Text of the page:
Analyzing the Kimbrel Trade
By Peter Santo
Well then. Just like that the Red Sox seem to have gone from pretenders to contenders in the American League. With the acquisition of All-Star closer Craig Kimbrel, the Red Sox add the flamethrower they have been missing since Jonathan Papelbon bolted to Philly for $50 million.
There is no question the Red Sox gave up a lot in return for Kimbrel, but no one can doubt that gambling prospects on one of the best closers in the game, who is under club control for 3 more seasons, is a risk worth taking.
Controlling Kimbrel for three more seasons is likely the main reason why the Sox elected to trade for Kimbrel instead of Reds’ lefthander Aroldis Chapman, who would’ve been under club control for just one more season.
The price tag was certainly steep, as the Red Sox traded four minor leaguers– outfielder Manuel Margot, infielders Javier Guerra and Carlos Asuaje and left-handed pitcher Logan Allen.
Margot batted .276 with 6 home runs and 50 RBIs as well as swiping 39 bases between Single-A Salem and Double-A Portland in 2015.
Guerra may have been the most improved player in the Red Sox system in 2015. He is just 21 years old and represented the Red Sox in the Futures Game in July. Known as a defense-first player, Guerra was voted the Red Sox minor league Defensive Player of the Year in 2015. Guerra did show some promise with the bat this past season, hitting .279 with 15 home runs and 68 RBIs.
On the flip side, Kimbrel had 39 saves and a 2.58 ERA. His ERA did jump a bit from previous seasons, likely due to playing for the most disappointing team in the league last season. In contrast, incumbent Sox closer Koji Uehara has seen his ERA almost double in the past two seasons and is 40 years old.
However in the three seasons prior to 2015, Kimbrel posted ERAs of 1.01, 1.21 and 1.61 with the Atlanta Braves. The Sox are hoping that a change of scenery will help Kimbrel regain his prior form.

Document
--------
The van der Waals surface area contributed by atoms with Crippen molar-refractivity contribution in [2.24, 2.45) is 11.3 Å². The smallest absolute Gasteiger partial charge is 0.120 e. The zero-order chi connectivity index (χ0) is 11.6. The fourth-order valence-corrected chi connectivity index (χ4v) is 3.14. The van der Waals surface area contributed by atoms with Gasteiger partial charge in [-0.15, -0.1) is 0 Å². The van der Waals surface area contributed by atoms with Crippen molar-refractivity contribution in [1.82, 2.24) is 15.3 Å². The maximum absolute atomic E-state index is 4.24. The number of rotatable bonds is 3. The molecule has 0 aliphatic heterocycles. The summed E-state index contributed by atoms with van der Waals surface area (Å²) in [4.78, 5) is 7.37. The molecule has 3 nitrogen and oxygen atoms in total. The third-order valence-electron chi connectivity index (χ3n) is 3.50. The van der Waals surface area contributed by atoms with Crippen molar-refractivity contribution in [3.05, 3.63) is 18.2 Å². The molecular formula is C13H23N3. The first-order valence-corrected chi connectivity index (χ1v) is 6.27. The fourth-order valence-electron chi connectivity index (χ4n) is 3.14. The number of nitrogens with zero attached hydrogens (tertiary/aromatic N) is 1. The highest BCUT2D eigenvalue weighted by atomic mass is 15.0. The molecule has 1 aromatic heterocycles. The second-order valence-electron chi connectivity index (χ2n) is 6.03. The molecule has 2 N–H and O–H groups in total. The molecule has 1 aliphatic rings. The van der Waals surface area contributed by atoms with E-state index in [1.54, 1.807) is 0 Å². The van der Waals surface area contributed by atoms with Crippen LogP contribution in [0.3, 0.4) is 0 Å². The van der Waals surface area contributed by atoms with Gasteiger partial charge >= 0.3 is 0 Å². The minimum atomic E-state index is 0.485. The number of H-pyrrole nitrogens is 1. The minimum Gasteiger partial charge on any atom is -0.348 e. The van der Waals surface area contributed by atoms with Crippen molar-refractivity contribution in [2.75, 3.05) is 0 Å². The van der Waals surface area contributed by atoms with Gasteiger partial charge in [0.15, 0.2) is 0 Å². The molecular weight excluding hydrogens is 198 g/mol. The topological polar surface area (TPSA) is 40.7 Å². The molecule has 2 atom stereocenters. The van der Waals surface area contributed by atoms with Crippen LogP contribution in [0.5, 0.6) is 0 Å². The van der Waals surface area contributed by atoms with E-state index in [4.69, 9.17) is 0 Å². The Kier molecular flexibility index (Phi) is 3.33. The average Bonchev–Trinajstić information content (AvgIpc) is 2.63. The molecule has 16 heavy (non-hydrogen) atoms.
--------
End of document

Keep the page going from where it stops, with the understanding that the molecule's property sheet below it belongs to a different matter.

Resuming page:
According to most minor league prospect rankings, the Red Sox gave up three top fifteen prospects for Kimbrel.
On the surface this seems like a lot to give up for a relief pitcher, but the Red Sox farm system is so strong that most top ten prospects would be top five or better prospects in other organizations.
Additionally, the Red Sox traded their prospects from positions of strength. Their path to the major leagues will likely be blocked by the Red Sox current crop of young talent in both the infield and outfield. Lefthanded pitcher Allen is just 18 years old, so his ceiling is very difficult to project.
People around the league expected the Red Sox to make a splash in the trade market after Team President of Baseball Operations Dave Dombrowski’s comments at last weeks GM meetings when he said that “Painful changes,” may be coming. Kimbrel just may not have been the name we all expected to hear.
Dombrowski suggests that the Red Sox are likely done pursuing pitchers via trade, so it is likely that the addition of starting pitchers will come via free agency. If Dombrowski’s history is any indication, look for the Red Sox to make yet another splash.
The Red Sox gave up a lot, but it was a move that needed to be made. Dombrowski needed to show that he was willing to shake things up, and he did. As the rest of the AL looks relatively weak, it is looking more and more like the Red Sox may be just a quality starting pitcher away from contending once again.